B, for Lack of Harryhausen -- The "dinosaurs" are all that keep LU from being an A-grade movie. They used a couple of monitor lizards, fighting amid miniature landscape, but this effect was old-stuff in the 1940s. There is an almost-embarrassing T-Rex, which is clearly a man inside a poorly formed rubber-suit. The head is okay, but from the neck down, he looks like a geriatric Rex hobbling down a nursing home hallway. The plesiosaur is better, but so clearly a large mechanical prop that there's no magic. The badly done dinos let much of the wind out of LU's sails.
Lost Plane -- A clever bit of history weaving was to have Carl say he was the survivor of a plane lost in the Antarctic 10 years earlier. The other three were dead. There was a plane lost in the Byrd expedition in 1946. The PBM went down in a snow storm. 3 men died. One wonders if audiences in 1957 would have had just enough of a vague memory of a lone lost antarctic plane in '47 to have connected those dots. In the real history, six other men survived and were rescued 13 days later.
The Castaways -- Jock Mahoney stars as Commander Harold Roberts, (Although, Maggie calls him "Alan" on numerous occasions). He is a fairly 2-dimensional heroic leader character. Shirley Patterson plays the lady reporter Maggie. Aside from being the usual eye candy / damsel-in-distress. Her character is the 2-dimensional female match for Alan. She gets rescued a lot, faints a lot, and men fight over the rights to possess her. Pilot Jack and mechanic Steve are a bit less flat. The Dr. Hunter character is more interesting. As the 20th century civilized man of science -- turned into a brutish (and lusty) savage, he actually serves as an interesting antidote to all of Alan's pollyanna science blather about evolution producing Mozarts and Shakespears.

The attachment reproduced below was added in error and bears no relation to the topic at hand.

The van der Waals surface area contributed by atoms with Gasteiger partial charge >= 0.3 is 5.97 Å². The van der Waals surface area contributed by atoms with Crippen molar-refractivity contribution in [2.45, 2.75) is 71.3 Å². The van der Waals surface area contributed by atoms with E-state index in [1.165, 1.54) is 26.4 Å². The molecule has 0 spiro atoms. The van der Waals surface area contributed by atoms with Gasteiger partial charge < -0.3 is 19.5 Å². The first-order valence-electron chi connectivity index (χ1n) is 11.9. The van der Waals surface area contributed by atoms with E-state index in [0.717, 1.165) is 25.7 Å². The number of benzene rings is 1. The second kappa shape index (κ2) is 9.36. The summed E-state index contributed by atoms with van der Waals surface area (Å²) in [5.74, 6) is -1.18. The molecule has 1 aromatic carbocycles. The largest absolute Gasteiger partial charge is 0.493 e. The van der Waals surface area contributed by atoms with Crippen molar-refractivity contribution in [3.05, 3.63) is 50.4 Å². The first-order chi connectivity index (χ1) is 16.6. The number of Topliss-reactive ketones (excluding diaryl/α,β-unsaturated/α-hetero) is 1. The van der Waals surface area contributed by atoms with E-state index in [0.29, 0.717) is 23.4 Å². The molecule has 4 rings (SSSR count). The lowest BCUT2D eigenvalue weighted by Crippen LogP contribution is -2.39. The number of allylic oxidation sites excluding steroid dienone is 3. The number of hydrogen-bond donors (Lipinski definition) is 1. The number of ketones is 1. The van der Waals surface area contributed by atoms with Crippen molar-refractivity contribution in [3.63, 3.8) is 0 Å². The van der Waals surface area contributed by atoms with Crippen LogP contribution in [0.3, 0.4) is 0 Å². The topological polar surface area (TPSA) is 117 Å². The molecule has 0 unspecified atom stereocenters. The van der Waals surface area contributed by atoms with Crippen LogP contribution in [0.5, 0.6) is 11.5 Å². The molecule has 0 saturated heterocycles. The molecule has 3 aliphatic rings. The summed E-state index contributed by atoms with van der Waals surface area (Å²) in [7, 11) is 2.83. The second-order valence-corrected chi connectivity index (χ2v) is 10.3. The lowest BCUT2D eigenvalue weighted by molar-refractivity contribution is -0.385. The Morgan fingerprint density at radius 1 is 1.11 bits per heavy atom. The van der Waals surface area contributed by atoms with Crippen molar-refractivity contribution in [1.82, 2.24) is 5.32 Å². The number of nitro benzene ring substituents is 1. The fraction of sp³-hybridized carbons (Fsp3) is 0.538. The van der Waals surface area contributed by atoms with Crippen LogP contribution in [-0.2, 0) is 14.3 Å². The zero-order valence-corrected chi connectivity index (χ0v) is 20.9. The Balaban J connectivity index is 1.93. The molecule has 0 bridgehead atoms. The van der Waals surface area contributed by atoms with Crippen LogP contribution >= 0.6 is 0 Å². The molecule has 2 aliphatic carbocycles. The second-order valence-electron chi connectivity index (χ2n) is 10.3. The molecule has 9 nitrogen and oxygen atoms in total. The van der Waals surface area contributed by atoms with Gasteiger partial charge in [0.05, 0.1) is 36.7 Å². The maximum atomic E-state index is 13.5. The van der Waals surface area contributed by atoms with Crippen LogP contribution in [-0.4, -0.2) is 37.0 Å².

Star Chopper -- The sixth castaway is the helicopter itself. The horsey-looking Sikorsky S-51 (or H-5, if your prefer) was the first real US military chopper. The Byrd Expedition had two S-51s. The producers used one in LU, (even though they were obsolete by the mid 50s), to take advantage of stock footage. The writers even had the castaway's chopper run out of fuel at the last minute and have to ditch. This was pointless for the plot, but let them include footage of the ditching of one of Byrd's S-51s. Actually, the real S-51 crashed on take-off, not landing. The pilot veered off the deck before gaining enough height. Without the cushion effect of the deck, he just dropped into the sea off the port side. Rare footage.
Nazis and Saucers and Secrets, Oh My! -- An intriguing bit of back story to the original Byrd Expedition, provides a very sci-fi connection. Why, conspiracy theorists asked, was such a huge military 'scientific' expedition so hastily mounted just a year after the war ended? The conspiracy theory runs like this: Before the war, the Nazis explored part of the antarctic coast, naming it New Swabia. There, they constructed some underground bases. Nazi scientists were working on a flying saucer, based on a crashed UFO found in Bavaria in 1938. As the war was going badly, U-boats ferried Nazi scientists and big-wigs to the hidden bases in New Swabia to continue work on the über-weapon saucers. Admiral Byrd was sent to find those saucers, root out those Nazis. Supposedly, Byrd himself met with some aliens (who looked perfectly human, not Roswell "grays") during a "missing" three hours of a flight. Shortly afterward, the Byrd Expedition was called off early, without much explanation. Now, there is a prime sci-fi movie story line in need of a producer.
Bottom line? LU is a worthy member of the "lost world" sub-genre. It is visually well done, except for the dinosaurs, and well paced. Knowing some of the history of the Byrd Expedition enhances the story.